Shoulder pain following stroke is a major rehabilitation problem affecting approximately 60% of moderate to severely impaired stroke survivors. The investigative team demonstrated the efficacy of short-term, percutaneous intramuscular (IM) peripheral nerve stimulation (PNS) in treating shoulder pain following stroke. However, only those individuals who received treatment within 18 months of their stroke experienced enduring treatment effect. Those treated after 18 months experienced significant pain reduction at the end of treatment, but pain returned within 3 months. To treat this more challenging population, an exploratory placebo controlled, randomized controlled trial is proposed to demonstrate the safety and efficacy of a fully implantable PNS System. The trial has 2 stages. During the Trial Stage, participants who experience benefit from short-term percutaneous IM PNS, but in whom pain returns are identified. During the Implant Stage, these participants receive the fully implanted IM PNS system and are randomized to receive IM PNS or a second course of short-term percutaneous IM PNS treatment. Outcomes include pain, motor impairment, ADLs and quality of life. In order to explore mechanisms, participants in both Stages undergo quantitative sensory and motor testing.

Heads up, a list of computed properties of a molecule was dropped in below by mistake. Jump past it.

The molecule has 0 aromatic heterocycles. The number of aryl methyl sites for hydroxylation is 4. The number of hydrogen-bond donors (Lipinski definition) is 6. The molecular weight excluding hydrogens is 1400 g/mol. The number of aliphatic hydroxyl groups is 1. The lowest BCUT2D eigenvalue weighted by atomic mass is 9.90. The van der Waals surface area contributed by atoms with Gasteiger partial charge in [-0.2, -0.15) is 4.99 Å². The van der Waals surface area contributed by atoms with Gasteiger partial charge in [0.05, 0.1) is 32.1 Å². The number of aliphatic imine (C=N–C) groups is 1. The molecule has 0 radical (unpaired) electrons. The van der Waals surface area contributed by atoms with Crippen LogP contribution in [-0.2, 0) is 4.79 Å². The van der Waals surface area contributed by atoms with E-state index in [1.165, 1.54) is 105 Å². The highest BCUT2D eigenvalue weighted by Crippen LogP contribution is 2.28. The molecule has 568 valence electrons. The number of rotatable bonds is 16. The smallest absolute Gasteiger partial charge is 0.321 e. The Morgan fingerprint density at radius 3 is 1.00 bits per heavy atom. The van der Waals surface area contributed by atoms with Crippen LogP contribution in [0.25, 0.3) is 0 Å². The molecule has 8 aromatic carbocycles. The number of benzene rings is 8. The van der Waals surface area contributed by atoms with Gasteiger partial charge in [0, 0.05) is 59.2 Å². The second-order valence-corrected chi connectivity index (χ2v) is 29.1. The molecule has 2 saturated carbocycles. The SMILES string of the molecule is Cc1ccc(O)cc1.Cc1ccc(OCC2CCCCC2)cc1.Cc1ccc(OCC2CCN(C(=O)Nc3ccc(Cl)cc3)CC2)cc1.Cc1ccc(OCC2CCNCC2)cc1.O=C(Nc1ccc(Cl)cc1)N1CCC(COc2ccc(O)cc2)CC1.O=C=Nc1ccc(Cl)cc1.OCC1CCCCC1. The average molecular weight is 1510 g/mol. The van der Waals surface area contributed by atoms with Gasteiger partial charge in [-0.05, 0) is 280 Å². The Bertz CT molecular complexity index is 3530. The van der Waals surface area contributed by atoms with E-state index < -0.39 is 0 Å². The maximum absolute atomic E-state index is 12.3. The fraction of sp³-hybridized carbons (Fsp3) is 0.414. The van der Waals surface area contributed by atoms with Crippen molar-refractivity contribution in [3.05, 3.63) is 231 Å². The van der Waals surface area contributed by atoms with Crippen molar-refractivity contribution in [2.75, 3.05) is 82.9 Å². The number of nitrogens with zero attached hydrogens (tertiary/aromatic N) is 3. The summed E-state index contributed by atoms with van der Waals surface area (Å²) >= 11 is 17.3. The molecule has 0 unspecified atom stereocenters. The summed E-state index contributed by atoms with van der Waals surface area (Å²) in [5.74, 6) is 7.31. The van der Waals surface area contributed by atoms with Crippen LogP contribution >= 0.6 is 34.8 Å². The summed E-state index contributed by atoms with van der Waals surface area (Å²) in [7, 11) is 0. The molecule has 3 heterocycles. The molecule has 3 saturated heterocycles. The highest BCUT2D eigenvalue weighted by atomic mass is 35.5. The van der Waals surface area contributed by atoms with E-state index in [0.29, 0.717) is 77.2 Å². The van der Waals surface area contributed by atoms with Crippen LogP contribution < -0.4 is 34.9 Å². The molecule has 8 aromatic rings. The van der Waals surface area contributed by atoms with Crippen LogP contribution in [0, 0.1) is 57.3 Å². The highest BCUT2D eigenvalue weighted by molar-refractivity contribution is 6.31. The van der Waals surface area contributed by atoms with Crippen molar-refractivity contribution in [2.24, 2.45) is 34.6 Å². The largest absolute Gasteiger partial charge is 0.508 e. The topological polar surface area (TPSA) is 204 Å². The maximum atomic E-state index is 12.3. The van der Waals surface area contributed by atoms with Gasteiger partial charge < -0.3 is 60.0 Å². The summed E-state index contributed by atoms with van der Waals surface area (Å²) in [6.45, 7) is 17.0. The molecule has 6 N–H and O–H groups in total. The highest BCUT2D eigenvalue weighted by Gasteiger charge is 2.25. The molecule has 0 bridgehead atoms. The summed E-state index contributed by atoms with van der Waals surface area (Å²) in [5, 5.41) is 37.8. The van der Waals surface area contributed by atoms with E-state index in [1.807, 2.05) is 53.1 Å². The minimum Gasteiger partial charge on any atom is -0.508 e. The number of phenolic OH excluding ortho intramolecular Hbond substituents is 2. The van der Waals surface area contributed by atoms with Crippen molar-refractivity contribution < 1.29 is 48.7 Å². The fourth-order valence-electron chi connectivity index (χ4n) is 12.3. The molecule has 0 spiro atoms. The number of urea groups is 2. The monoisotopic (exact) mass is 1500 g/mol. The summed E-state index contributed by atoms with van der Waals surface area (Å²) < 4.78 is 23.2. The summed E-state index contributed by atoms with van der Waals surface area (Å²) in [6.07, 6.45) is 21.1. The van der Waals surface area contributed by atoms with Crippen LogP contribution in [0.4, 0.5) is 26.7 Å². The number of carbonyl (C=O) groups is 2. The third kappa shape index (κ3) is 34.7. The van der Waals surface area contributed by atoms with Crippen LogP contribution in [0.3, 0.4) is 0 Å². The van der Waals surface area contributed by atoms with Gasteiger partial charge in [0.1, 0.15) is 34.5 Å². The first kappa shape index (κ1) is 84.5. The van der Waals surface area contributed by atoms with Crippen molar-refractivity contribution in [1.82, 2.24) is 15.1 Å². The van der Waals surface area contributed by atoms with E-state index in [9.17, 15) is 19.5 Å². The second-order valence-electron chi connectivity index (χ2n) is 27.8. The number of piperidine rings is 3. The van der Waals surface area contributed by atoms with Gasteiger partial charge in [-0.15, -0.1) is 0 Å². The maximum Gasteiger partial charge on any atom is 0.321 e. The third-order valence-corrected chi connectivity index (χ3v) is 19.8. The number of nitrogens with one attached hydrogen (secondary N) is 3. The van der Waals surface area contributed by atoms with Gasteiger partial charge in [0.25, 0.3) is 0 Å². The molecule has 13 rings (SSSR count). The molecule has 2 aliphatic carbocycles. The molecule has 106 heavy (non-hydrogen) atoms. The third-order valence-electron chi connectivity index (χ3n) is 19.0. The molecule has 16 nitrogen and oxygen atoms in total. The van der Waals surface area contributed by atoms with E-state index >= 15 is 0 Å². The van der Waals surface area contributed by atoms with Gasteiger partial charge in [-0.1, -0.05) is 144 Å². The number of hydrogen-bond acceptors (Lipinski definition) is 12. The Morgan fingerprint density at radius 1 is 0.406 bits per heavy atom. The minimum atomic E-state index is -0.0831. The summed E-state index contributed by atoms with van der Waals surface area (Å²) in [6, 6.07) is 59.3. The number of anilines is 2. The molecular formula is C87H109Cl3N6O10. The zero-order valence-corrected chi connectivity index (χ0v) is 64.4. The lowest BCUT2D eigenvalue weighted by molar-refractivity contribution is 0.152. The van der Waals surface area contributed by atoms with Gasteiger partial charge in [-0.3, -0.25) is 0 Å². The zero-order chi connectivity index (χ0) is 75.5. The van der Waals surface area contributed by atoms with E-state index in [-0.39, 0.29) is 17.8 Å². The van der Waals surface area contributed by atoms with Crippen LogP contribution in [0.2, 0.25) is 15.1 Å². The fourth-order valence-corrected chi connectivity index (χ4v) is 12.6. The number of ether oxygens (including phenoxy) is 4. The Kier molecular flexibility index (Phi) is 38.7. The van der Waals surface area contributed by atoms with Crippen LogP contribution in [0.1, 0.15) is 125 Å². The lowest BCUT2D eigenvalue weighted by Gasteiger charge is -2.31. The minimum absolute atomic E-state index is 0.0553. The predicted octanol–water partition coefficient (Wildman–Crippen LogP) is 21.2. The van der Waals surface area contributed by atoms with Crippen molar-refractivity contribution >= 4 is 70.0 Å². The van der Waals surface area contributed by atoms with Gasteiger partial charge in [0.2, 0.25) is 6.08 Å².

Shoulder pain following stroke is a major rehabilitation problem affecting approximately 60% of all moderate to severely impaired stroke survivors, and is associated with poor recovery, impaired activities of daily living and reduced quality of life. This project will evaluate the effectiveness of a novel fully implanted peripheral nerve stimulatio treatment for reducing post-stroke shoulder pain.
|Ilfeld, Brian M; Gabriel, Rodney A; Saulino, Michael F et al. (2016) Infection Rates of Electrical Leads Used for Percutaneous Neurostimulation of the Peripheral Nervous System. Pain Pract :|